Made 50,000-Mile Journey With Expedition : Bothie, the Only Dog to Visit Both Poles

United Press International

In the new “Guinness Book of Pet Records” is an entry for the only dog ever to set paw on both the South and North poles. That isn’t memorial enough to suit Sir Ranulph and Lady Virginia Fiennes.

So they’ve now written a captivating book about “Bothie the Polar Dog,” the incorrigible little scamp who misbehaved all the way through the toughest possible journey around the world.

“A mongrel he undoubtedly is,” Fiennes says. “And a stubborn-minded, non-house-trained, contrary-souled, yappy-voiced one at that.

“But he is also Bothie who made us laugh and gave us something to love and talk to during those long, difficult months.”


Sir Ranulph and Lady Virginia led the historic Transglobe Expedition, a 52,000-mile journey that for the first time circled the globe across both poles. Prince Charles, the expedition’s enthusiastic patron, called it “gloriously mad.” He might have been talking about its mascot.

Bothie, a scruffy brown-and-white terrier, spent a nine-month hibernation in Antarctica stealing frozen eggs from food stored in snow tunnels, licking them until they melted, then gobbling them and smelling disgusting afterward.

Traversing the wilds of northern Canada and Alaska, he stood firm on his 5-inch legs in a muzzle-to-muzzle confrontation with a full-grown moose.

During a long winter in the farthest Canadian north he played dangerous tag with polar wolves. Every mile of the three-year journey, recalls Ran Fiennes, Bothie proved “a fully fledged renegade.”

Now Retired at Age 7

Bothie is 7 now, living in quiet retirement in suburban London. Ginnie Fiennes claims he can even “sit still now for more than 5 minutes at a time.”

The little terrier was given to Ran and Ginnie in 1977, two years before they set out to rewrite polar exploration record books. His real adventures began in Antarctica, where he was laced into bright red polar headgear and jacket.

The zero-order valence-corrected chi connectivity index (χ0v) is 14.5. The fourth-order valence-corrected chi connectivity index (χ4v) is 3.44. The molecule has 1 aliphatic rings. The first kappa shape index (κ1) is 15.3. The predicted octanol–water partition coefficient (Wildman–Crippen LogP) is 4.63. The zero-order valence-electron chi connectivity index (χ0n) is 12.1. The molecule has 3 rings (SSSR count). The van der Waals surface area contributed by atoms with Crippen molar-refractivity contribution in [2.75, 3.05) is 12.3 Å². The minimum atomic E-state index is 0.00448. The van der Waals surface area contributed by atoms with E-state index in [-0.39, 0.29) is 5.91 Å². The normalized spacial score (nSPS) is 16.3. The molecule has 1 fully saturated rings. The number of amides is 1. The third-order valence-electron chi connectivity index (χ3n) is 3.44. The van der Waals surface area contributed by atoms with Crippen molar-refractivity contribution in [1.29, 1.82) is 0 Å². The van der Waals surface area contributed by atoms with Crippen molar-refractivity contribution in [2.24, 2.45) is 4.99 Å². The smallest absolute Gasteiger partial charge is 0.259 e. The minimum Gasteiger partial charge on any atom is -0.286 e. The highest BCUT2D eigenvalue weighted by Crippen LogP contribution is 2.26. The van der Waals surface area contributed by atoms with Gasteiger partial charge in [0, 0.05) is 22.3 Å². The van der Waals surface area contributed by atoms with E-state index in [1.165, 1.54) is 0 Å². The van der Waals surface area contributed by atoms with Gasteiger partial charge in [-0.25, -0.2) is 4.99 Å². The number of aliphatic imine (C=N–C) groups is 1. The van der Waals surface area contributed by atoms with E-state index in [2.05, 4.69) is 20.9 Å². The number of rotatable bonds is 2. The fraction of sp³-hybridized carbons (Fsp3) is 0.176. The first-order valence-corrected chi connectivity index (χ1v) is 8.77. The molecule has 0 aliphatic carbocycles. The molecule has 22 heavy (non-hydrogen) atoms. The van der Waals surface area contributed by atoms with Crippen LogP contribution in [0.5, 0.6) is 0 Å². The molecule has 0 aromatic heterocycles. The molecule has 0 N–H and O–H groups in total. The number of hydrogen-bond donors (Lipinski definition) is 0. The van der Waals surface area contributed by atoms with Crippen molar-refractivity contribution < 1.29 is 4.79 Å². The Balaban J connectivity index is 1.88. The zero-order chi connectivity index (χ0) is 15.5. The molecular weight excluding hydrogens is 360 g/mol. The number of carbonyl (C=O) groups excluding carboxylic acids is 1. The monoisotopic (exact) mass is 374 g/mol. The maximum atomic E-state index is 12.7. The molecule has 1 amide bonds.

“I didn’t actually catch him looking in a mirror,” Fiennes recalls in the book, “but from his extra swagger when dressed, I suspected he thought he cut quite a dash--Bothie of Antarctica.”


Ginnie says Bothie was “utterly fearless” throughout--except once when he had only himself to blame.

He made the mistake of barking into a bowl-shaped Antarctic snow formation, and “to his amazement,” Ran recalls, “the gloom barked back,” echoing with a “horrible demon-dog noise.”

It was too much for a dog convinced that “he, Bothie, was top dog in the Antarctic.” Tail down, his stubby legs pounding the snow, he fled “straight for the main tunnel and the safety of Ginnie’s lap, shaking and whimpering,” Ran says. He stayed scared for a week.

But “he was marvelous on the expedition because he brought a sense of home and normality,” Ginnie says.


The little terrier came home a national celebrity, although even he couldn’t escape Britain’s mandatory 6-month anti-rabies quarantine. There were life-size Bothie toys and posters of Bothie in his polar jacket “looking nobly into the distance.” He was voted “pet of the year,” opened village fetes and county dog shows and made television appearances.